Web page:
Correspondence

2335.  EBB to RB

As published in The Brownings’ Correspondence, 12, 286–288.

[London]

Tuesday. [28 April 1846][1]

Dearest, you are not to blame the post, nor even me. The reason you did not get the letter, was simply that Henrietta slept over the hour, & let it lie on the table till past eight. Still, you should have had it before three perhaps. Only the wrong was less a wrong than you fancied.

For my wrongs, dearest beloved, they are mine I confess, & not yours .. ah, you are “evilly persecuted, & entreated”[2] of me, I must allow. Yet as, with all my calumnious imputations, I think softly to myself seven times seven times a day that no living man is worthy to stand in your footsteps, .. why you must try to forgive & (not[3]) forget me. Do I teaze you past enduring, sometimes? Yes, yes. And was’nt it my fault about the ‘imaginary woman’, .. that heiress, in an hypothesis, of the “love” I “made”? Yes, yes, yes—it was, of course. Unless indeed she came out of that famous mist, which you fined me away into, .. the day you slew & idealized me, remember![4]—&, now I begin to consider, I think she did! So we will share the fault between us, you & I .. The odium of it, I was going to say .. but odium is by no means the right word, perhaps.

The truth of all is, that you are too much in the excess of goodness, .. that you spoil me! There, it is!– Did I not tell you, warn you, that I never was used to the purple & fine linen of such an infinite tenderness? If you give me back my sackcloth, I shall know my right hand from my left again,[5] perhaps, .. guess where I stand .. what I am .. recover my common sense. Will you? No—do not–

And for the League newspaper, you mistook me, & I forgot to say so in my letter yesterday. I told you only that the League paper had mentioned me—not noticed me. It was just .. I just shall tell you, .. that you may not spend another thought on such a deep subject .. it was a mere quotation from the “cornships in the offing”, with a prefatory “.. as that exquisite poet Miss B .. says”.[6] Now you are done with the winter of your discontent?[7] You are with the snowdrops, at any rate. But last year there was a regular criticism on my poems in that League paper, & I had every reason to thank the critic.[8] I have heard too that Cobden is a very gracious reader of mine .. & that his Leeds (liege) subjects generally do me the honours of popularity, more than any other people in England. There’s glory for you, talking of palmtrees.

Ah—talking of palmtrees, you do not know what a curious coincidence your thought is with a thought of mine, which I shall not tell you now .. but some day perhaps.[9] There’s a mystery! talking of Venice!

For Balzac, I have had my full or overfull pleasure from that habit of his you speak of, .. & which seems to prove his own good faith in the life & reality of his creations, in such a striking manner. He is a writer of most wonderful faculty—with an overflow of life everywhere—with the vision & the utterance of a great seer– His French is another language—he throws new metals into it .. malleable metals, which fuse with the heat of his genius.[10] There is no writer in France, to my mind, at all comparable to Balzac—none—but where is the reader in England to make the admission?—none, again .. is almost to be said.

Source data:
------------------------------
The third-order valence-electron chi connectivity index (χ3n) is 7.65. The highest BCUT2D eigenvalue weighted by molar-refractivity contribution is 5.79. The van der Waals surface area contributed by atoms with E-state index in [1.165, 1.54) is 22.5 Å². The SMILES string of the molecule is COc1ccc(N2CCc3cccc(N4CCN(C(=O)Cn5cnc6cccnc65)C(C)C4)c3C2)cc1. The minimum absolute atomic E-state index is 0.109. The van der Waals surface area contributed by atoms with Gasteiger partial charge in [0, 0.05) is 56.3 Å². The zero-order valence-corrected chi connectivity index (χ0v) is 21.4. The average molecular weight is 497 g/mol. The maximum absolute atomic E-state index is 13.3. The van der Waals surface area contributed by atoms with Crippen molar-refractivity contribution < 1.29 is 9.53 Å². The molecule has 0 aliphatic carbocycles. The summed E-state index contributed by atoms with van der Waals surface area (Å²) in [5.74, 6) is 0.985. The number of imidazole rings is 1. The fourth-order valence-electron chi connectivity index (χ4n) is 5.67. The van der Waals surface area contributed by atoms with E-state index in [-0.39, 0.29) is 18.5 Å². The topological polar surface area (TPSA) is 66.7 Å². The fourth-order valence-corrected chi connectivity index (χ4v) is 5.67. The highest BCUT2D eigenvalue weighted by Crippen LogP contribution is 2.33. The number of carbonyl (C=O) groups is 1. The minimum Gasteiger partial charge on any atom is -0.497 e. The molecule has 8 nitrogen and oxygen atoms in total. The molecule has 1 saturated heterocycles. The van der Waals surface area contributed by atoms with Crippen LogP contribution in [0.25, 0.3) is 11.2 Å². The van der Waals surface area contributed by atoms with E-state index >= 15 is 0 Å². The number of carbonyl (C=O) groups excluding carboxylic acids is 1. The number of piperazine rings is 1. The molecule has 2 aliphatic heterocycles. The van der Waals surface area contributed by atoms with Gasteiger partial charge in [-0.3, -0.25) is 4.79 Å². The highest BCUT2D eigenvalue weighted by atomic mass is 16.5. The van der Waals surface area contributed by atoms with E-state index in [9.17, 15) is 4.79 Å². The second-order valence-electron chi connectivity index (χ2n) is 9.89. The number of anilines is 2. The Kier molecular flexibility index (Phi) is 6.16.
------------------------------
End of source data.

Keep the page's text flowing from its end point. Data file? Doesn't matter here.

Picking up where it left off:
But, dearest, you do not say how you are; & that silence is not lawful, & is too significant. For me, when the wind changed for a few hours today, I went down stairs with Flush, & had my walk in the drawingroom. Mrs Jameson has written to proclaim her coming tomorrow at four,—so I shall hear of Luria I think. Remember to bring my verses,[11] if you please, on your thursday– And if dreaming of me should be good for making you love me, let me be dreamt of .. go on to dream of me: & love me, my beloved, ever so much, without grudging,—because the love returns to you, all of it, .. as the wave to the sea, .. & with an addition of sundry grains of soiling sand, to make you properly grateful. Take care of yourself– May God take care of you

for your own Ba–

Address: Robert Browning Esqre / New Cross / Hatcham / Surrey; [in postal clerk’s hand: Missent to Peckham, J.E.].

Postmarks: 10FN10 AP29 1846 A; 3AN3 AP29 1846 E.

Dockets, in RB’s hand: 163.; + Thursday, April 30. / 3–5¾. p.m. (62.)

Publication: RB-EBB, pp. 662–664.

Manuscript: Wellesley College.

1. Date provided by postmark.

2. An echo of Exodus 5:22, Deuteronomy 26:6, and Acts 7:19.

3. Underscored three times.

4. See letter 2325.

5. Cf. Matthew 6:2.

6. Referring to exportation of corn from Ireland, where food supplies were scarce, The League for 18 April 1846 (p. 511) quoted lines 50–53 from EBB’s “The Cry of the Human,” which they introduced with the following remark: “Well may we exclaim with that exquisite and true poetess, Miss Barrett: ‘The rich preach “rights” and future days, / And hear no angel scoffing; / The poor die mute—with ardent gaze / On corn-ships in the offing.’”

7. Cf. Richard III, I, 1, 1.

8. Although we have been unable to verify it, in December 1844 EBB told Kenyon that she had heard that the review was “probably written by Mr. Cobden himself” (see letter 1782). For the text of this review, see vol. 9, pp. 378–380.

9. Cf. Sonnets from the Portuguese (1856), XXIX.

10. Cf. Aurora Leigh, I, 399–400.

11. i.e., Arnould’s verses on RB’s poetry (see letter 2329, note 3), to which EBB responds in letter 2338.

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